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Largest Oil Fields in the World


Largest oil fields in the world

Growing climate concerns and commitments to clean energy have done little to curb worldwide oil demand, which in the third quarter of 2019 increased by 1.1 million barrels per day. Experts expect peak oil usage in 2036, with 70% of daily oil usage in the U.S. going toward transportation alone.

To find out where the most oil is being produced globally, Stacker used a variety of sources to create a gallery of the 20 largest oil fields in the world, ranked by oil reserves both past and future. Many of the supergiant fields in our list have found renewed life thanks to technological advances and upgrades that allow for increased extraction. One example is a Russian oil field called Samotlor that once used flooding to push oil closer to the surface—a practice that required 95 barrels of water for every five barrels of oil. Today, that field uses hydrodynamic approaches including hydraulic fracturing and horizontal drilling: maneuvers that have slowed the production decline to just 1%.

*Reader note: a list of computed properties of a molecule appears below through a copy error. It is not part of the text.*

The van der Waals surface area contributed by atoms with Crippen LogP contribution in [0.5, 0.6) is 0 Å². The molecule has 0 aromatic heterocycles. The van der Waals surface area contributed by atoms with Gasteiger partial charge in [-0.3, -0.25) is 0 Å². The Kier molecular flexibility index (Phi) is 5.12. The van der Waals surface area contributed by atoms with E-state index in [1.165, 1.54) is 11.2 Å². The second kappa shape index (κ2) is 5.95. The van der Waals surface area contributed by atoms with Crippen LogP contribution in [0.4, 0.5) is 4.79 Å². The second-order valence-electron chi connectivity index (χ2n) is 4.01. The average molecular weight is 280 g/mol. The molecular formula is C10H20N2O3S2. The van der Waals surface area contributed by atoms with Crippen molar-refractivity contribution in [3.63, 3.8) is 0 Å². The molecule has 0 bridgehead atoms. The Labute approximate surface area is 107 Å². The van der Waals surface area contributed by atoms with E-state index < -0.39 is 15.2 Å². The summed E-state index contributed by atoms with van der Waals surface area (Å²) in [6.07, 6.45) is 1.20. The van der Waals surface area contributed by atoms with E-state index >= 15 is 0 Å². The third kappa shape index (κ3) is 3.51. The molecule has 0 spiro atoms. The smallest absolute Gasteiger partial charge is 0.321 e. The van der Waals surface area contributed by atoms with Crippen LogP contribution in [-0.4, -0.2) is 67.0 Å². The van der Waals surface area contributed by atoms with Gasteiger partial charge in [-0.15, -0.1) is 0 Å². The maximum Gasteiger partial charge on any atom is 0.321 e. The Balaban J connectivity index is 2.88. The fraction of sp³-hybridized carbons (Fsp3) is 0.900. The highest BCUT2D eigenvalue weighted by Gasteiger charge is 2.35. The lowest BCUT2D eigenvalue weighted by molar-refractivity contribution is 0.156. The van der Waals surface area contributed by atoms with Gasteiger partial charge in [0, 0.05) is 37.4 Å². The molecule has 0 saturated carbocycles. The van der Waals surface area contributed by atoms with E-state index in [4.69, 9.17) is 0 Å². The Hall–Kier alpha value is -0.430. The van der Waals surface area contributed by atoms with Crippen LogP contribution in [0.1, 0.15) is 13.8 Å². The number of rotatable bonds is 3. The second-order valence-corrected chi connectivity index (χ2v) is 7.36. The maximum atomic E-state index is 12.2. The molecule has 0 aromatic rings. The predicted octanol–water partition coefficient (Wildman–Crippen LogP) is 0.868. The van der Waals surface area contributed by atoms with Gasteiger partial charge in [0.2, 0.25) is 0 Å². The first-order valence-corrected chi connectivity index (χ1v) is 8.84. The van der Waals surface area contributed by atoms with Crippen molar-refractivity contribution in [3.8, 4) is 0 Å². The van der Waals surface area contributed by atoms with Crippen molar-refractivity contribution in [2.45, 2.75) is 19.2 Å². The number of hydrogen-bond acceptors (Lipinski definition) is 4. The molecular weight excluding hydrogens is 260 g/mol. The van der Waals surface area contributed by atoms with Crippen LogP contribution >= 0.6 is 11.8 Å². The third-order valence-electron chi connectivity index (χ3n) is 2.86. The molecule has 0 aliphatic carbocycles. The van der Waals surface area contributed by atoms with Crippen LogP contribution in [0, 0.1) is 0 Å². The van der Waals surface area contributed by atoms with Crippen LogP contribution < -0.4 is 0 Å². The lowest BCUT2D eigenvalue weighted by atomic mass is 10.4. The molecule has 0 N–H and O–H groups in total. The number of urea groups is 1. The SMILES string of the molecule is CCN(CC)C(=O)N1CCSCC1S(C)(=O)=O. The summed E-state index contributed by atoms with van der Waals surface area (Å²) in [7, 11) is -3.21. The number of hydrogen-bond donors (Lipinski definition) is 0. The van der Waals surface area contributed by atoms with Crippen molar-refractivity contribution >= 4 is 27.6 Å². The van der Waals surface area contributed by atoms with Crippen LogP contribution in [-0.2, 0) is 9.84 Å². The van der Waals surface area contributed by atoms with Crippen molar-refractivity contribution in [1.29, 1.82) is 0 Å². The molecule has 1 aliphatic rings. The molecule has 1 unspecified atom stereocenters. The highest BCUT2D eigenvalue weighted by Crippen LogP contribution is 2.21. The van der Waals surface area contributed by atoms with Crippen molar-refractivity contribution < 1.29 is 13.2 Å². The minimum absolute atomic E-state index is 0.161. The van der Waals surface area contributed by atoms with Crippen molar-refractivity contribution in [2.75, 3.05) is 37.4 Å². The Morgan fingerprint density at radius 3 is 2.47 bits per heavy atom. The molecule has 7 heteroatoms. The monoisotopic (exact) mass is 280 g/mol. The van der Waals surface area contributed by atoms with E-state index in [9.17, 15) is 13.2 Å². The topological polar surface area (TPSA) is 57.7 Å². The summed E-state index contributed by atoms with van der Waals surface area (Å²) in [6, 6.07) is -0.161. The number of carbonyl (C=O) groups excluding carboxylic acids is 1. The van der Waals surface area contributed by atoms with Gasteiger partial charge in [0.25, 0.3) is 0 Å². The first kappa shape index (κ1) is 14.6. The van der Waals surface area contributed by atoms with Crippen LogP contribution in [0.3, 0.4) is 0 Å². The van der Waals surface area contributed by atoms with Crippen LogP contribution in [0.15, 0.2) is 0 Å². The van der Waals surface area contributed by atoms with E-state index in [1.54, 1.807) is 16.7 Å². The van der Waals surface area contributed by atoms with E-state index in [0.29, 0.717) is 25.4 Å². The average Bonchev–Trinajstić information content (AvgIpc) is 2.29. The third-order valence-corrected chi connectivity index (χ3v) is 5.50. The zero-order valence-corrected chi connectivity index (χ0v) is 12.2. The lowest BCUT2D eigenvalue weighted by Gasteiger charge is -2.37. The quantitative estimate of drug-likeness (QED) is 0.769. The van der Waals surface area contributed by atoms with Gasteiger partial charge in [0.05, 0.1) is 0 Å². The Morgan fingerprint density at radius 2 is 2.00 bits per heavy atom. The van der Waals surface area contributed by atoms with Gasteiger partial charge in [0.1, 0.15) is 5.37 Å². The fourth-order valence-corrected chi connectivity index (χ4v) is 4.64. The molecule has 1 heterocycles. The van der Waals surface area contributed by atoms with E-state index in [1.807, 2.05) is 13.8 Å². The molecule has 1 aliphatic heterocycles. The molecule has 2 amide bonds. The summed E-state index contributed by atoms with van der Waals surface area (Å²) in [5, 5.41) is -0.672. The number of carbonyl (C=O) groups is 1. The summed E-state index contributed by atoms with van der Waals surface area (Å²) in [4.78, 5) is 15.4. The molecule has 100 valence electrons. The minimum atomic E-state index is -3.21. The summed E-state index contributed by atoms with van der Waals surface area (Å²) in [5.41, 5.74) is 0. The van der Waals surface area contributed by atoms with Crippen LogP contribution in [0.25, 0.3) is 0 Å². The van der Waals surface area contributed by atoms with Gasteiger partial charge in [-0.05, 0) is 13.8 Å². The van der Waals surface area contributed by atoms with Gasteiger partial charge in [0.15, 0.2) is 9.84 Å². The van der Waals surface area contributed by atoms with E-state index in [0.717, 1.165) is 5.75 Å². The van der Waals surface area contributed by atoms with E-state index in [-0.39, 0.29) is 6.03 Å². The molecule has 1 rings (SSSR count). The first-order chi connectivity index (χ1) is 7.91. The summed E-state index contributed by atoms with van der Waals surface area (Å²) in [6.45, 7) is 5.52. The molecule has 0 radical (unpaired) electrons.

The United States is the largest producer and consumer of oil in the world, posting a pair of fields in the top 20 that help contribute to the country’s accounting for 18% of the world’s production.

Although Iran has a combined oil reserve of 158.4 million barrels, sanctions placed on the country by the United States have forced crude oil exports down by more than 80%. The Iranian government in November 2019 announced the discovery of a new 53-billion-barrel field that would be the country’s second-largest.

Not surprisingly, ExxonMobil, BP, and Chevron are spread throughout a number of the fields, while the largest field is owned and operated by the world’s most profitable company, which claimed profits of $111 billion in 2018.

Keep reading to see the 20 largest oil fields in the world, from the deserts of the Middle East to the frozen tundras of Alaska and Siberia.

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#20. West Qurna Field, Iraq (tie)

– Oil reserves (past and future): 14 billion

The West Qurna 2 Field in southern Iraq is projected to ramp up production by 20% in 2020, to 480,000 barrels per day under the ownership of Russian energy company Lukoil. ExxonMobil, which purchased the rights to develop Phase I of the field in 2009, added new facilities in June 2019 that allows for production of 465,000 barrels per day. ExxonMobil withdrew its employees from the field for two weeks in 2019 after the U.S. removed all non-essential personnel from its embassy in Baghdad, citing threats from Iran.